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The economic sanctions imposed by the U.S. and its allies have sent Russians scrambling to spend their rubles while withdrawing dollars, euros and other currencies from banks as the value of their local cash plunged.
The U.S. penalties come in addition a growing effort to bar Russian banks from the SWIFT global payments system, the financial-messaging platform that links the globe’s biggest banks. Preventing Russian banks from using the system quashes cross-border financing critical to a modern economy, including trade, foreign investments and central banking supports, according U.S. Treasury Department spokeswoman Lily Adams.
“The range of outcomes is wide and the ripple effects from the severe sanctions on Russia will have further consequences for the global economy, markets, and inflation,” wrote Keith Lerner, chief markets strategist at Truist Advisory Services. “The repercussions will be long lasting as the world rethinks the relationship they have with Russia.”
But while markets sort out the high-level impact of sanctions, everyday Russians are already seeing the impact of the penalties. Many have clamored to ATMs to wait in lines dozens deep in the hopes of withdrawing cash before they’re unable to exchange currency for groceries and other necessities.
“Since Thursday, everyone has been running from ATM to ATM to get cash. Some are lucky, others not so much,” St Petersburg resident, Pyotr, who declined to give his last name, told Reuters.
By blocking the Russian government’s access to its overseas bank accounts, the U.S. and its partners effectively close off Moscow’s access to dollars, euros and yen. That ultimately restricts any Russian citizen’s ability to purchase any goods not sold in rubles.
“The Russian ruble has depreciated massively,” said Komal Sri-Kumar, president of Sri-Kumar Global Strategies. “Expect much higher inflation rates: The ruble depreciating meaning that people’s savings are going to be wiped out.”
Part of the problem is Russia’s historic reliance on currencies beyond the ruble.
Even in calmer times, the ruble was known for volatility. Average Russians and oligarchs alike needed a way to preserve the value of their wealth that wouldn’t whipsaw on a day-to-day basis in an economy linked closely to the fate of the health of the energy sector.
To help satisfy that demand for stability, Russia’s central bank kept huge sums of its own wealth denominated in U.S. dollars to serve that need. But that means that the U.S. sanctions remove that critical financial anchor.
“The unprecedented action we are taking today will significantly limit Russia’s ability to use assets to finance its destabilizing activities, and target the funds [Russian President Vladimir] Putin and his inner circle depend on to enable his invasion of Ukraine,” said U.S. Treasury Secretary Janet Yellen.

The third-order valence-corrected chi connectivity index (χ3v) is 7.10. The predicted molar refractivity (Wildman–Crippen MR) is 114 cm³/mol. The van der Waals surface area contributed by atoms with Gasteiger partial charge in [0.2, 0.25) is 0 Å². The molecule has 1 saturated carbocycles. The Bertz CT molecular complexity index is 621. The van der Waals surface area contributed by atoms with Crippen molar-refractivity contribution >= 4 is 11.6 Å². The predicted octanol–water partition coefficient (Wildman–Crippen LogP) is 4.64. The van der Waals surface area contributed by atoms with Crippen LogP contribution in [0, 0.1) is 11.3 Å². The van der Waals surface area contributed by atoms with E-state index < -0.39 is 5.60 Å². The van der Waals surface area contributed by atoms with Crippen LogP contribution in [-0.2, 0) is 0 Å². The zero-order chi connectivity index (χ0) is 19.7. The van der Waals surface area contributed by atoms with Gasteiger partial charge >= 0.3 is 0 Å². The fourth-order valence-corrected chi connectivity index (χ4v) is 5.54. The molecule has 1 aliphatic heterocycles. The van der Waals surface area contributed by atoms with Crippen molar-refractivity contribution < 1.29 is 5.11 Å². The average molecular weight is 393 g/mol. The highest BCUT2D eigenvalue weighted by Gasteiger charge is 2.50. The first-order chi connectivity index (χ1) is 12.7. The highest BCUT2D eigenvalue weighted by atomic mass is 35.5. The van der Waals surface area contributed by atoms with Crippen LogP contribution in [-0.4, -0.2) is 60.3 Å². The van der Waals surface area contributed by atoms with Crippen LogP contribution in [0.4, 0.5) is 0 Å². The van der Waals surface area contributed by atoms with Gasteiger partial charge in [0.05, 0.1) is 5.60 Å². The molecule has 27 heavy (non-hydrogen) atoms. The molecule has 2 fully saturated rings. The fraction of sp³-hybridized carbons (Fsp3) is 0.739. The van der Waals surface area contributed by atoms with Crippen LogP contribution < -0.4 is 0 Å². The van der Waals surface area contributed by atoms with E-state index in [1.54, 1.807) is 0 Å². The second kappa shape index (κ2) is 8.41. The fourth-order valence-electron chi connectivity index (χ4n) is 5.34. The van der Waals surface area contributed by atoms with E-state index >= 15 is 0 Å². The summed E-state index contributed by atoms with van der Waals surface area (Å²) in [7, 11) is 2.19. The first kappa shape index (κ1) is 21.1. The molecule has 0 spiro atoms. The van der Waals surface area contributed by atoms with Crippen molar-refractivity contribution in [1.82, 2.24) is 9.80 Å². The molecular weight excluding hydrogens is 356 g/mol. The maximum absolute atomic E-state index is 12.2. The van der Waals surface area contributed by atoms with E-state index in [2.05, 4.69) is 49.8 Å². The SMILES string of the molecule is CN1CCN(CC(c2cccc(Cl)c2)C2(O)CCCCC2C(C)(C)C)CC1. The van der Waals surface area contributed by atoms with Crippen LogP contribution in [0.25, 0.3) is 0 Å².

Reflecting that fear, the ruble swooned following the Treasury Department latest efforts to freeze Russia’s access to its American bank accounts. At one point, traders were asking for 110.77 rubles for every dollar, up from 83 rubles on Friday. At that time, rubles were worth 20% less than they were just a few days ago.
Such a drop in the value of the ruble would ultimately translate into a lower standard of living for Russians. Any goods or commodities Moscow imports — from wheat and soybeans to medical supplies — will be magnitudes more expensive.
Foreign travel is much more difficult given restrictions on Russian airlines and foreign reluctance to accept rubles in exchange for fare. And, if Russian President Vladimir Putin doesn’t yield to the globe’s demands to end its invasion, the country’s factories and manufacturers may need to close thanks to closed trading routes.
The Russian central bank, the Bank of Russia, stepped in early Monday to protect the country’s financial system by raising interest rates to 20% from 9.5%. Russian official hope that the move will encourage savers to leave deposits in the banking system, prevent more bank runs and ensure that cash can still flow.
The exchange rate between the U.S. dollar and the Russian ruble recovered somewhat following the central bank’s action.
But the central bank’s efforts also mean it is now much more expensive to borrow in Russia and are likely to dampen economic growth even further.
Investors are also increasingly worried that Moscow won’t be able to pay off its debt with interest rates so high. The yield on a Russian dollar bond maturing in 2024 was last seen trading north of 13%, up from under 10% earlier in February.
“The interest rate is going to put the Russian economy into a stranglehold,” Sri-Kumar added. “I have continued to be a fan of the policy followed by the Russian central bank. But even the central bank cannot deal with the situation Russia is going through.”
— CNBC’s Amanda Macias contributed to this report. Reuters also contributed.
Read More: Economic sanctions cripple Russian economy as ruble plunges, interest rates soar